Kinder Morgan wins FERC approval for Elba Liquefaction Project

Kinder Morgan Inc. (NYSE: KMI) announced June 2 that subsidiaries Elba Liquefaction Co. LLC (ELC) and Southern LNG Co. LLC (SLNG) have received authorization from the Federal Energy Regulatory Commission for the Elba Liquefaction Project.

The approximate $2 billion project will be constructed and operated at the existing Elba Island LNG Terminal near Savannah, Georgia. The first of 10 liquefaction units is expected to be placed in service in the second quarter of 2018, with the remaining nine units coming online before the end of 2018. This project is supported by a 20-year contract with Shell.

KMI also announced that Elba Express Co. LLC (EEC) and Southern Natural Gas Co. LLC (SNG) have received from FERC Certificates of Public Convenience and Necessity for the EEC Modification Project and SNG Zone 3 Expansion Project, respectively. Together these projects total $306 million and include additional compression and related work for north-to-south capacity expansions on Elba Express Pipeline that will supply additional gas to industrials and utilities in Georgia and Florida and to Elba Island for liquefaction. Facilities for these pipeline projects are expected to be placed in service late in the fourth quarter of 2016.

In 2012, the Elba Liquefaction Project received authorization from the U.S. Department of Energy to export to Free Trade Agreement (FTA) countries. An application to export to non-FTA countries is pending, but is not required for the project to move ahead. The liquefaction project is expected to have a total capacity of about 2.5 million tonnes per year of LNG for export, equivalent to around 350,000 Mcf per day of natural gas.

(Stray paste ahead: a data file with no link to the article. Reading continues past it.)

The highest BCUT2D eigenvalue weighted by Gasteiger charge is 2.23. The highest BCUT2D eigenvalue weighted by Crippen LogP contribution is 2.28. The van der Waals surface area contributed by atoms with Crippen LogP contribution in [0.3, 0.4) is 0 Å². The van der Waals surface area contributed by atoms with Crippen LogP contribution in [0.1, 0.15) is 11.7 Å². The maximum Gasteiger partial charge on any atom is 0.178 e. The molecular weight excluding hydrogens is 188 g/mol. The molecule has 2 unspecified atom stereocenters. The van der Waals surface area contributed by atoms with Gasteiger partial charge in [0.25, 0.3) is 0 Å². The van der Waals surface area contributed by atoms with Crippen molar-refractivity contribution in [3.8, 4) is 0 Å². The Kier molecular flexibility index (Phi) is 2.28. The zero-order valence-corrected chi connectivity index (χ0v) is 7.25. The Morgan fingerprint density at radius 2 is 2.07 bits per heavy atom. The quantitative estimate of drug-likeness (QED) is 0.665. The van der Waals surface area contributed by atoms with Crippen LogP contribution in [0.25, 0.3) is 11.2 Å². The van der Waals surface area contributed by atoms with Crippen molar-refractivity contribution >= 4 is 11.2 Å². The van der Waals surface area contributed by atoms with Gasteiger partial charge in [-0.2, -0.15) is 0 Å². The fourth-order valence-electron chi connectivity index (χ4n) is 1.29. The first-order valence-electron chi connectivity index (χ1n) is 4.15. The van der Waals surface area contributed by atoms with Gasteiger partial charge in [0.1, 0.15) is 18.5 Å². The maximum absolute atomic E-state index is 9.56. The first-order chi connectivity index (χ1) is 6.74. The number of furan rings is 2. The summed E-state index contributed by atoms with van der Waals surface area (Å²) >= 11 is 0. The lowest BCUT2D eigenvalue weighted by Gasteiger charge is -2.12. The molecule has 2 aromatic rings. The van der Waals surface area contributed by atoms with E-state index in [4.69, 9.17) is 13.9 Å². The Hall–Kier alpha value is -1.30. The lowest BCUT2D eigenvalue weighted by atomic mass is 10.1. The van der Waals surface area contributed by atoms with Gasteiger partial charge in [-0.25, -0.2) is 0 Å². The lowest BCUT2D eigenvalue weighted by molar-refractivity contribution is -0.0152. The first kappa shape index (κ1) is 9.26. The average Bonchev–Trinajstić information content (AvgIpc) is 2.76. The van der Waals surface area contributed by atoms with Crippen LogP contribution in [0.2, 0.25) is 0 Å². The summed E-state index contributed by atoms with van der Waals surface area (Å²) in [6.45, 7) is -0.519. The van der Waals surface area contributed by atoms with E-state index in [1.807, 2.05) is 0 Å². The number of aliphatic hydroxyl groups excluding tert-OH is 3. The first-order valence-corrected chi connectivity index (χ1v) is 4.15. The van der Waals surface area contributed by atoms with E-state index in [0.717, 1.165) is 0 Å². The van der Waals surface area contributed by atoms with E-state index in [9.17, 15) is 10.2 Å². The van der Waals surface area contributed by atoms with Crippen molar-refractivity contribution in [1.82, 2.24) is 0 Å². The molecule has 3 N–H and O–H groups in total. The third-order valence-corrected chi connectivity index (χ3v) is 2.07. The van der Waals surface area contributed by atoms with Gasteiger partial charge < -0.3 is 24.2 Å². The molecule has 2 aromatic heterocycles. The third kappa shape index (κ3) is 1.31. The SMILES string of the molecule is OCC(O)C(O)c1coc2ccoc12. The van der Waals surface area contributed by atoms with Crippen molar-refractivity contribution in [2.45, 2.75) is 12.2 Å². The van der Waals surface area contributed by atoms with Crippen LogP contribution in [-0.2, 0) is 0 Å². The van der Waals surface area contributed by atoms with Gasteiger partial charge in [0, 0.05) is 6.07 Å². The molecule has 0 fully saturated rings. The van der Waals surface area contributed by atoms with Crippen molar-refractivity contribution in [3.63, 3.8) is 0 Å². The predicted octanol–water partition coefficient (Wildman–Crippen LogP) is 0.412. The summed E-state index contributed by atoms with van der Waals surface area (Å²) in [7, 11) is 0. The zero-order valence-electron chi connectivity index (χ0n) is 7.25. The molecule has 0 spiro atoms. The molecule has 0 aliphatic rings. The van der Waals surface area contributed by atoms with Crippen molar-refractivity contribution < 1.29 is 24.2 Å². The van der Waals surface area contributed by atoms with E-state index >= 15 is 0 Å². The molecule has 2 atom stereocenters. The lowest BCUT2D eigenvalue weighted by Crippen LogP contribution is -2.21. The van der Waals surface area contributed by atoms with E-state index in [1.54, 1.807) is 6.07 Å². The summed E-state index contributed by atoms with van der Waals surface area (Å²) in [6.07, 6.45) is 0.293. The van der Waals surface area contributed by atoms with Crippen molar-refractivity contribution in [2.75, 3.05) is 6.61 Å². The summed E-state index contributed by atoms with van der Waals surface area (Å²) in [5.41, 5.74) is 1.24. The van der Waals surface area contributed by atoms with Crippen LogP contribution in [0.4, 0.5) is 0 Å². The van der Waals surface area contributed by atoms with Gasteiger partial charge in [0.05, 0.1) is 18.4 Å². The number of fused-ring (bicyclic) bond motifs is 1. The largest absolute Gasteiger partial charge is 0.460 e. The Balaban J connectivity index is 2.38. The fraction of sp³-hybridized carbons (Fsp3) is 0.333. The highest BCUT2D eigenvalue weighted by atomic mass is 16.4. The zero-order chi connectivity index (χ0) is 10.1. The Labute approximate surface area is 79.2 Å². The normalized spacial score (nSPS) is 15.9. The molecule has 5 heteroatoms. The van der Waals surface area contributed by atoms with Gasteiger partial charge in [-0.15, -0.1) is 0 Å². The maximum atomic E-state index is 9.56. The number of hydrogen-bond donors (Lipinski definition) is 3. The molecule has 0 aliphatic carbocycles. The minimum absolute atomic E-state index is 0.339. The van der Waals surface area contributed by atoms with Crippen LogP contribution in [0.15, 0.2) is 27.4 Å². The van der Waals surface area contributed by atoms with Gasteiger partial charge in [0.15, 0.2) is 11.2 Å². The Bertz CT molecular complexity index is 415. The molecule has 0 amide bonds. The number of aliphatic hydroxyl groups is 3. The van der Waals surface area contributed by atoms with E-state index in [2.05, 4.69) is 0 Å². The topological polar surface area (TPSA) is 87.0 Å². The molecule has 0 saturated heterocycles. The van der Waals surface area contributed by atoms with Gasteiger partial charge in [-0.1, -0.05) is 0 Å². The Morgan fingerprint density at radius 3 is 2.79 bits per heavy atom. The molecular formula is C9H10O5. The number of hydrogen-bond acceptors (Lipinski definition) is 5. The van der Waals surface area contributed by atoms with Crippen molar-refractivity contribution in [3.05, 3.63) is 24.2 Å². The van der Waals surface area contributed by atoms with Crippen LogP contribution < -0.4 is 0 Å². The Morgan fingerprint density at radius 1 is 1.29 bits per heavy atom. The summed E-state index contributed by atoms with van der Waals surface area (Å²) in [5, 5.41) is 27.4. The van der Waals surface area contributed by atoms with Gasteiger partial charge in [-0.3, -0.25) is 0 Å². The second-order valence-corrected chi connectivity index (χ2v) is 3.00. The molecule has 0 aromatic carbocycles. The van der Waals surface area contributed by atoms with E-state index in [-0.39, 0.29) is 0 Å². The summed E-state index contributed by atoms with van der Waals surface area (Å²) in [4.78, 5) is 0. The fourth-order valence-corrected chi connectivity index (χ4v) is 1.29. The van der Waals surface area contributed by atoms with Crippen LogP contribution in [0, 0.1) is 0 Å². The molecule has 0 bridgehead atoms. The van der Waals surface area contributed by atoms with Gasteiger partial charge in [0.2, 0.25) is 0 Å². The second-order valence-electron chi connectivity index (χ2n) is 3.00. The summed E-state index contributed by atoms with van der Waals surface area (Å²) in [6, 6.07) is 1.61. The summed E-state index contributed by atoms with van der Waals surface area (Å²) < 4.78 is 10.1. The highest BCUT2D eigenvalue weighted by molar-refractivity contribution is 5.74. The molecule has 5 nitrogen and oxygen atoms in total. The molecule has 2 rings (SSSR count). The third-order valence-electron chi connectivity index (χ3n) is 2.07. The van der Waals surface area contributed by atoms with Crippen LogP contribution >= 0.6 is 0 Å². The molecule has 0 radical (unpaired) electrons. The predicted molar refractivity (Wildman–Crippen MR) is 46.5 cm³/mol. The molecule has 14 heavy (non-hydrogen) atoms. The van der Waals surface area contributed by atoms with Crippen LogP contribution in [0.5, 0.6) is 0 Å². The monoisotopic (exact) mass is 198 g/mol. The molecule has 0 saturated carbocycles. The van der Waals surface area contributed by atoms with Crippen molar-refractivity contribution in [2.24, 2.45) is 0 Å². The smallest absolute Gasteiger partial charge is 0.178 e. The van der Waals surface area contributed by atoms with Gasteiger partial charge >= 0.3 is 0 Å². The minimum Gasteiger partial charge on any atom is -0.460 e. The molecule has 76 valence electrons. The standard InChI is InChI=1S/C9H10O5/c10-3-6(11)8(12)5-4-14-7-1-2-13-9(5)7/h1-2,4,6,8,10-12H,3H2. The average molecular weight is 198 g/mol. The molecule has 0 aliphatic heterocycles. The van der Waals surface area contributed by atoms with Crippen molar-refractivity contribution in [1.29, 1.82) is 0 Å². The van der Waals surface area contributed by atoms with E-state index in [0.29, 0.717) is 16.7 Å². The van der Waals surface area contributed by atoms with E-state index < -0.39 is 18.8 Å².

Kinder Morgan is the largest energy infrastructure company in North America. It owns an interest in or operates approximately 84,000 miles of pipelines and approximately 180 terminals.

About Barry Cassell 20414 Articles
Barry Cassell is Chief Analyst for GenerationHub covering coal and emission controls issues, projects and policy. He has covered the coal and power generation industry for more than 24 years, beginning in November 2011 at GenerationHub and prior to that as editor of SNL Energy’s Coal Report. He was formerly with Coal Outlook for 15 years as the publication’s editor and contributing writer, and prior to that he was editor of Coal & Synfuels Technology and associate editor of The Energy Report. He has a bachelor’s degree from Central Michigan University.